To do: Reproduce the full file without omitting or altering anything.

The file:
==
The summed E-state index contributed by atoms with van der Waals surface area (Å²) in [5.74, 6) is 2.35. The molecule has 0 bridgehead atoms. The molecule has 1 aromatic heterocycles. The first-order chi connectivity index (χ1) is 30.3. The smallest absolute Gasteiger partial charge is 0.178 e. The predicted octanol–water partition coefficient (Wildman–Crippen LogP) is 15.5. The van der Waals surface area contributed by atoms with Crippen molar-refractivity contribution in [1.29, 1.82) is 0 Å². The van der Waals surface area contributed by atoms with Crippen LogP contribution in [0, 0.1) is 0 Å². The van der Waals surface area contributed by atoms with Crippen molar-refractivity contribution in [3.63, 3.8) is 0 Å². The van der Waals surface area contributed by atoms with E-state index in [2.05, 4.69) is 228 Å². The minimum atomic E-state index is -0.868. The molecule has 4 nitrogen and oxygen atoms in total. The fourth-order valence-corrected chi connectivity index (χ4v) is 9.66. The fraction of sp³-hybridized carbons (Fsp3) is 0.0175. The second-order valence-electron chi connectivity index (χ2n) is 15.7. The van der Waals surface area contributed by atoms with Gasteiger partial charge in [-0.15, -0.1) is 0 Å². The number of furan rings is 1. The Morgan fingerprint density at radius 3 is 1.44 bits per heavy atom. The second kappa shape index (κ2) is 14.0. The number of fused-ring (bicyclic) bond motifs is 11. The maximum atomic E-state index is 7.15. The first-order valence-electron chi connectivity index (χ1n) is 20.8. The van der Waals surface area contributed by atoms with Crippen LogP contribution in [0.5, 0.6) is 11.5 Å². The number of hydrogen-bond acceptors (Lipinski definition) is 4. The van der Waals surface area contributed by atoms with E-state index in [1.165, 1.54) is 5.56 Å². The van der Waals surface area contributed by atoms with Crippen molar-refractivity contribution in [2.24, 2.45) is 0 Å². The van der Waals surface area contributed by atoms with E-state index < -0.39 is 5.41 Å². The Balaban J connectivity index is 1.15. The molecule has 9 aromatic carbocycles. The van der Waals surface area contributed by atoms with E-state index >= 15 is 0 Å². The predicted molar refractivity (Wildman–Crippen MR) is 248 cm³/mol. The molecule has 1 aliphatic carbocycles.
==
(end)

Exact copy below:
The summed E-state index contributed by atoms with van der Waals surface area (Å²) in [5.74, 6) is 2.35. The molecule has 0 bridgehead atoms. The molecule has 1 aromatic heterocycles. The first-order chi connectivity index (χ1) is 30.3. The smallest absolute Gasteiger partial charge is 0.178 e. The predicted octanol–water partition coefficient (Wildman–Crippen LogP) is 15.5. The van der Waals surface area contributed by atoms with Crippen molar-refractivity contribution in [1.29, 1.82) is 0 Å². The van der Waals surface area contributed by atoms with Crippen LogP contribution in [0, 0.1) is 0 Å². The van der Waals surface area contributed by atoms with Crippen molar-refractivity contribution in [3.63, 3.8) is 0 Å². The van der Waals surface area contributed by atoms with E-state index in [2.05, 4.69) is 228 Å². The minimum atomic E-state index is -0.868. The molecule has 4 nitrogen and oxygen atoms in total. The fourth-order valence-corrected chi connectivity index (χ4v) is 9.66. The fraction of sp³-hybridized carbons (Fsp3) is 0.0175. The second-order valence-electron chi connectivity index (χ2n) is 15.7. The van der Waals surface area contributed by atoms with Gasteiger partial charge in [-0.15, -0.1) is 0 Å². The number of furan rings is 1. The Morgan fingerprint density at radius 3 is 1.44 bits per heavy atom. The second kappa shape index (κ2) is 14.0. The number of fused-ring (bicyclic) bond motifs is 11. The maximum atomic E-state index is 7.15. The first-order valence-electron chi connectivity index (χ1n) is 20.8. The van der Waals surface area contributed by atoms with Crippen LogP contribution in [0.5, 0.6) is 11.5 Å². The number of hydrogen-bond acceptors (Lipinski definition) is 4. The van der Waals surface area contributed by atoms with E-state index in [1.165, 1.54) is 5.56 Å². The van der Waals surface area contributed by atoms with Crippen molar-refractivity contribution in [2.24, 2.45) is 0 Å². The van der Waals surface area contributed by atoms with E-state index < -0.39 is 5.41 Å². The Balaban J connectivity index is 1.15. The molecule has 9 aromatic carbocycles. The van der Waals surface area contributed by atoms with E-state index >= 15 is 0 Å². The predicted molar refractivity (Wildman–Crippen MR) is 248 cm³/mol. The molecule has 1 aliphatic carbocycles.